Author Archives: Catherine

Summer of Love

Some notes on Latitude 2008.

Standing outside the back of the Uncut tent. It’s too crowded to go inside. On stage are ‘Black Kids’. I stand behind the opening for the sound desk – lots of other people stand around me. None of us can see very well. It’s almost completely pointless standing there – we are experiencing the group live in the smallest possible way. In front of me is a black, rubber covered ramp leading up to the sound desk. Behind the desk are various people – technicians I guess and other people connected with the band. Lying on the dirty ramp is a baby – maybe 18 months old – I don’t know, not old enough to walk. She is sprawled on the ramp, shuffling slowly on her belly up and down. She’s filthy. She looks very vulnerable amongst all the feet crowding around. Occasionally a stringy woman with dreadlocks comes out and checks that she’s still there and, I guess, that she hasn’t been trampled on. I have bad thoughts about this woman. I can’t concentrate on the band, I find myself getting more distracted by the baby and the woman. The woman may well have nothing to do with the baby. I don’t know. I’m not really getting much from the gig, I walk away.

On another occasion I’m watching another band, I can’t remember who, inside the tent – but still at the back. There is a tall man nearby who appears to be drunk. He shouted something when the band first came on and lurched forwards. Now he addresses comments directly into the ear of whoever happens to be near him. Some move away, some smile and nod. One woman enters into conversation with him, perhaps not realising how drunk he is. The music is loud and so he has to shout right into her ear. I can see bits of spit flying from his mouth and landing on her ear. She instinctively leans her head to one side, away from his mouth and he moves with her, keeping the distance between his lips and her ear at just a couple of centimetres. She is stuck now with her head at a painful angle and this man shouting into her ear. I don’t notice what the band are doing. I can’t watch anything but this man. I leave the tent.


Waiting for my man

I seem to have lost the ability to cross the road. Historically I was one of the great road crossers: adventurous, brave and with split-second timing I would run out in front of oncoming traffic, always just making the far curb. The horns might blow, motorists might hurl abuse from their windows, but I would be on my way. Now I am a sorry shadow of my former self – cursed with extreme timidity, unable to take that decisive first step.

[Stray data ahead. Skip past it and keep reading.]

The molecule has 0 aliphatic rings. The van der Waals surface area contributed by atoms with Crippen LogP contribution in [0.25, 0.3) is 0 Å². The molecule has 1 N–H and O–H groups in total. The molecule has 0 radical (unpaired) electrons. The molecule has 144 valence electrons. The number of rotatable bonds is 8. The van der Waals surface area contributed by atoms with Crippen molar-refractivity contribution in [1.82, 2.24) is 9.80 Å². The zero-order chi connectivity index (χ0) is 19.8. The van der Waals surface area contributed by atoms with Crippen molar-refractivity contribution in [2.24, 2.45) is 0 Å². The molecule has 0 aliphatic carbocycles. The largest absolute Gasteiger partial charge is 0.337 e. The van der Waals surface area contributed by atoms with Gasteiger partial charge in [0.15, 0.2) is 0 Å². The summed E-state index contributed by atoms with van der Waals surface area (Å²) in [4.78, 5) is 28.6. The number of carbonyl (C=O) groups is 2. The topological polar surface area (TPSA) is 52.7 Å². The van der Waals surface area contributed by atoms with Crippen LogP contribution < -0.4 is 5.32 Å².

I blame travel for this. Earlier in the year I visited the US, Canada and Australia in quick succession. I knew that in one of those places, motorists drive on the left, but I was never able to recall if it was Canada or Australia (it was obviously somewhere that still had the Queen knocking about in some capacity). This combined with the presence of trams in some of the cities I visited created some kind of heightened disorientation when crossing the road. I became entirely dependent on the green man – a figure I had previously always disdained. I spent a long time waiting for him. I waited for him in Toronto during a snowstorm. I waited for him in New York while the north wind blew grit in my face. I waited for him in Sydney where the sun burnt me through grey clouds, and I waited for him in Melbourne whilst I tried to avoid being hit by a tram.

On returning to England, I regained my former devil may care attitude and was once more striding purposefully into the carriageway, but then I went to Amsterdam, where as well as traffic coming the wrong way, as well as trams gliding silently around corners, there are of course thousands of cyclists just waiting for an opportunity to use their bell. I gave them plenty.

Since then I’ve been a broken pedestrian. One of those pathetic creatures who presses the button for the green man even when there isn’t a car on the horizon. I am dependent on him even in my own country and this pains me greatly because he is essentially a deeply unendearing character. He takes his time and when he finally does arrive it’s with a self-aggrandising fanfare of bleeps or clicks. I sense the smugness in his glow. He looks on me as a sinner returned to the fold. I despise his sickly green embrace.